Euro Summit 2018

Euro Summit 2018
Member states of the European Union (EU) engaged in talks which lasted through the night during the Euro Summit on 28th June. Important topics for deliberation includes the refugee crisis, Brexit, sanctions on Russia and measures for greater economic prosperity.

Member states of the European Union (EU) engaged in talks which lasted through the night during the Euro Summit on 28th June. 

Important topics for deliberation includes the refugee crisis, Brexit, sanctions on Russia and measures for greater economic prosperity. 


The European Union was set up with the aim of ending the frequent and bloody wars between neighbours, which culminated in the Second World War. As of 1950, the European Coal and Steel Community (ECSC), founded by  Belgium, France, Germany, Italy, Luxembourg and the Netherlands,  united European countries economically and politically in order to secure lasting peace. The 1957 Treaty of Rome sought to create European Economic Community (EEC) for a single common market. The European Union was formally established when the Maastricht Treaty—whose main architects were Helmut Kohl and François Mitterrand—came into force in November 1993. 

The EU has since strengthened relations while opening up to prospective members like Macedonia, Albania, Serbia and so on. The most stable and economically advanced union in the world, the bloc now faces a refugee crisis and the withdrawal of a key member: Britain. According to figures released by the International Organization for Migration (IOM), 98,072 people came from Africa to Italy from January 2017 to August 2017. Italy is followed by Germany and France in refugee acceptance, with Germany facing a coalition crisis owing to opposing political agendas.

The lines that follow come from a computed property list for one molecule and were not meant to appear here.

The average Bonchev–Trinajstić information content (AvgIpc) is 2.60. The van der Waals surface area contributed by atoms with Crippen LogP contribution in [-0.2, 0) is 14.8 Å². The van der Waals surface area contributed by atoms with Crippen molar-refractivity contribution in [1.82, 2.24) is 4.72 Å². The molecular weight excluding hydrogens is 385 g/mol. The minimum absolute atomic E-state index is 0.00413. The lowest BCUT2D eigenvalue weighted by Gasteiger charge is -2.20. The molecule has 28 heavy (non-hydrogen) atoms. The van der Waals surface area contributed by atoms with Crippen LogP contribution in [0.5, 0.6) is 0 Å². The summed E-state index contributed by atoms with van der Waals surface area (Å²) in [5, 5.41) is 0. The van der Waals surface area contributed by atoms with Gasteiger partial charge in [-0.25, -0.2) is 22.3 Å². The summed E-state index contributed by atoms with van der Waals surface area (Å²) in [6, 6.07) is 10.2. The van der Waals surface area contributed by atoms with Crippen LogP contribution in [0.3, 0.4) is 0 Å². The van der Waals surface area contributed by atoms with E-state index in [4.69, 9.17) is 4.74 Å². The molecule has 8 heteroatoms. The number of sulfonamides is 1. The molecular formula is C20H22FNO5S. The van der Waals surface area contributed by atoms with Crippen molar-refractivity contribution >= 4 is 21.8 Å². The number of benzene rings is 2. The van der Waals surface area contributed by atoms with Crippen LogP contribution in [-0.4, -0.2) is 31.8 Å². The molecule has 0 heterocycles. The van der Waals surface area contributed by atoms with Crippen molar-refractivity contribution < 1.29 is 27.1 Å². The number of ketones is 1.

Populist politics has gripped the continent with democracies succumbing to the pressures of anti-immigrant, nationalist groups. By 2016, the countries viewing the EU most unfavourably were Greece, France, Spain and the UK. Structural deformities and failures have limited the bloc’s progress, however, for economic cooperation or joint defence purposes, the Pan-Europa ambition lives on. 

Since 2011, the EU has agreed to meet at biannual summits to discuss pressing domestic, bloc-level and international matters. 


The EU summit dragged late into the night as European leaders debated to reach an agreement regarding the refugee problem. Although details were scarce, the agreement sought to create ‘regional disembarking platforms in North African countries like Algeria, Egypt, Libya, Niger, Tunisia and Morocco. They also agreed to increase investment in these countries in order to support the migrant processing centres. They are yet to receive support of the countries. Dutch PM Mark Rutte pushed for greater support to the Turkey plan to stem flow of refugees.